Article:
WE’VE BEEN giving considerable thought to the recent plague of anti-science, anti-evolution, pro-creationism legislation which is being promoted by the neo-theocrats at the Discovery Institute’s Center for Science and Culture (a/k/a the Discoveroids), based on their Academic Freedom Act.
Things may look bleak, but your Curmudgeon has fashioned a remedy.
It’s too late for Louisiana, of course, which has now embraced full-blown creationism; but if this kind of bill is considered in any other state, all we need is one clear-headed legislator to introduce an amendment like this to be added to the bill. We’re obviously skipping some drafting details, but legislators have professional staff for such technical matters.
For those who may not appreciate the judicial effect of a rejected amendment, check out Statutory interpretation for a generalized treatment of the subject, and which says:
To find the meanings of statutes, judges use various tools and methods of statutory interpretation, including traditional canons of statutory interpretation, legislative history, and purpose.
A relevant illustration of the effect of a rejected amendment can be seen regarding the “No Child Left Behind” law, to which then Senator Santorum had offered an amendment requiring that the “controversy” about intelligent design should be taught along with evolution. The Senate rejected the amendment, which means that the law does not require ID to be taught, even though ID supporters subsequently slipped some favorable ID language in the committee reports. See: Santorum Amendment Stripped from Education Bill. For more discussion of that matter, see: Analysis of the “Santorum language”.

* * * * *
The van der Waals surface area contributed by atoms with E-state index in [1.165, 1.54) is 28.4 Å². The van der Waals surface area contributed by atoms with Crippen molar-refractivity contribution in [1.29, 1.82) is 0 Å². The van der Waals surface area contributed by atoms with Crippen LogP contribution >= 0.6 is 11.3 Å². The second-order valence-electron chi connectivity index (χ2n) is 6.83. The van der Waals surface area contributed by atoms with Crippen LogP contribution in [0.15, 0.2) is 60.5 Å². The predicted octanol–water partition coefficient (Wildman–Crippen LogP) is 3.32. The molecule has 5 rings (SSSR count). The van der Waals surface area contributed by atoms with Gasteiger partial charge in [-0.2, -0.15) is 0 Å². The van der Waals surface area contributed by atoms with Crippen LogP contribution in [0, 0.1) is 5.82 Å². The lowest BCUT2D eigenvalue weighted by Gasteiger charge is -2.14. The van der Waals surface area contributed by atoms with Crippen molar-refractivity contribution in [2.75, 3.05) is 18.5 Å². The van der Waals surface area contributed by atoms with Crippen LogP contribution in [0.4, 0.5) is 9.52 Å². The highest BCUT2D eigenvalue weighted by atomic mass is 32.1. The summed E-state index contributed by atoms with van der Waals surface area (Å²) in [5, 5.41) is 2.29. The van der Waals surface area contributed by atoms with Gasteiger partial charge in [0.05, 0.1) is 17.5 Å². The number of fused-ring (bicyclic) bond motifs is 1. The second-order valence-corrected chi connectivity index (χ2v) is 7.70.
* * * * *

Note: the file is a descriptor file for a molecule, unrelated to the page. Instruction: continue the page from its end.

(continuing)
Therefore, if a legislature accepts the Curmudgeon’s Amendment, then creationism goes nowhere — indeed, there’s no reason for the creationists to bother with an “academic freedom” bill if it includes such an amendment. If the legislators reject the amendment and pass their bill anyway, thus encouraging creationism or ID to be taught, then the legislation will undoubtedly fail in the courts because now there’s a clear record of the bill’s religious intent.
In other words, this is a legislative doomsday machine — once introduced as an amendment to a creationism bill, it destroys that bill whether it’s accepted or rejected.
[The Curmudgeon humbly acknowledges your applause.]
We can’t prevent legislators from behaving like fools, but we can hope that throughout the federal judiciary we have judges who are devoted to the Constitution.
Addendum: Thanks to the suggestions of an astute observer, we deleted what had been section (2) of the Curmudgeon’s Amendment and preserved its meaning in a newly-added final “whereas” clause.
Copyright © 2009. The Sensuous Curmudgeon. All rights reserved.